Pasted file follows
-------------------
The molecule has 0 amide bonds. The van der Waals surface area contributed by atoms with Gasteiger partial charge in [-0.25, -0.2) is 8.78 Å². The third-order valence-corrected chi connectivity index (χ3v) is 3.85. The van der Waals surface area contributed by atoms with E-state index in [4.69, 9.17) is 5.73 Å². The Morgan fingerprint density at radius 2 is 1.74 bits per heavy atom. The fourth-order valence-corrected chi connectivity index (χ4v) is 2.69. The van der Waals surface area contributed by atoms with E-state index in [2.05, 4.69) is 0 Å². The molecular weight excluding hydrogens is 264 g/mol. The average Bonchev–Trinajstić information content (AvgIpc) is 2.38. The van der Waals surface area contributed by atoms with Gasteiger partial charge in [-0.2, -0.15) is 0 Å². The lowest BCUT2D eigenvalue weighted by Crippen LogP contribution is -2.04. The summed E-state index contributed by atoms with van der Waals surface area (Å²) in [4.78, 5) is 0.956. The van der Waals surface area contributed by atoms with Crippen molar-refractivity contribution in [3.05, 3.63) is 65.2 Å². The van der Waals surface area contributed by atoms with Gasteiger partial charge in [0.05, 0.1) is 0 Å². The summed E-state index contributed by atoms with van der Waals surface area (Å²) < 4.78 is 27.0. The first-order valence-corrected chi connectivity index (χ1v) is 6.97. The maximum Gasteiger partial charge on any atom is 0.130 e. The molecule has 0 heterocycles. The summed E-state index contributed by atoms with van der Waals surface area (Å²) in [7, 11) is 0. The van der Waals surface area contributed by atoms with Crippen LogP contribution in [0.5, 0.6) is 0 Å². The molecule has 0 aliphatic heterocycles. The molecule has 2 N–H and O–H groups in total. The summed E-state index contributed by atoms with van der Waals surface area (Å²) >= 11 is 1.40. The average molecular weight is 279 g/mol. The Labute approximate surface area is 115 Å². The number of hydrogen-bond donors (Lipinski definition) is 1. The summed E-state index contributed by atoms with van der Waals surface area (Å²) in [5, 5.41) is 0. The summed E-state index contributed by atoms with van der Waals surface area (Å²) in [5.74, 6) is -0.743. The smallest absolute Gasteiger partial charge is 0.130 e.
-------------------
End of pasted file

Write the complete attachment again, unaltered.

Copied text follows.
The molecule has 0 amide bonds. The van der Waals surface area contributed by atoms with Gasteiger partial charge in [-0.25, -0.2) is 8.78 Å². The third-order valence-corrected chi connectivity index (χ3v) is 3.85. The van der Waals surface area contributed by atoms with E-state index in [4.69, 9.17) is 5.73 Å². The Morgan fingerprint density at radius 2 is 1.74 bits per heavy atom. The fourth-order valence-corrected chi connectivity index (χ4v) is 2.69. The van der Waals surface area contributed by atoms with E-state index in [2.05, 4.69) is 0 Å². The molecular weight excluding hydrogens is 264 g/mol. The average Bonchev–Trinajstić information content (AvgIpc) is 2.38. The van der Waals surface area contributed by atoms with Gasteiger partial charge in [-0.2, -0.15) is 0 Å². The lowest BCUT2D eigenvalue weighted by Crippen LogP contribution is -2.04. The summed E-state index contributed by atoms with van der Waals surface area (Å²) in [4.78, 5) is 0.956. The van der Waals surface area contributed by atoms with Crippen molar-refractivity contribution in [3.05, 3.63) is 65.2 Å². The van der Waals surface area contributed by atoms with Gasteiger partial charge in [0.05, 0.1) is 0 Å². The summed E-state index contributed by atoms with van der Waals surface area (Å²) < 4.78 is 27.0. The first-order valence-corrected chi connectivity index (χ1v) is 6.97. The maximum Gasteiger partial charge on any atom is 0.130 e. The molecule has 0 heterocycles. The summed E-state index contributed by atoms with van der Waals surface area (Å²) in [7, 11) is 0. The van der Waals surface area contributed by atoms with Crippen LogP contribution in [0.5, 0.6) is 0 Å². The molecule has 0 aliphatic heterocycles. The molecule has 2 N–H and O–H groups in total. The summed E-state index contributed by atoms with van der Waals surface area (Å²) >= 11 is 1.40. The average molecular weight is 279 g/mol. The Labute approximate surface area is 115 Å². The number of hydrogen-bond donors (Lipinski definition) is 1. The summed E-state index contributed by atoms with van der Waals surface area (Å²) in [5, 5.41) is 0. The summed E-state index contributed by atoms with van der Waals surface area (Å²) in [5.74, 6) is -0.743. The smallest absolute Gasteiger partial charge is 0.130 e.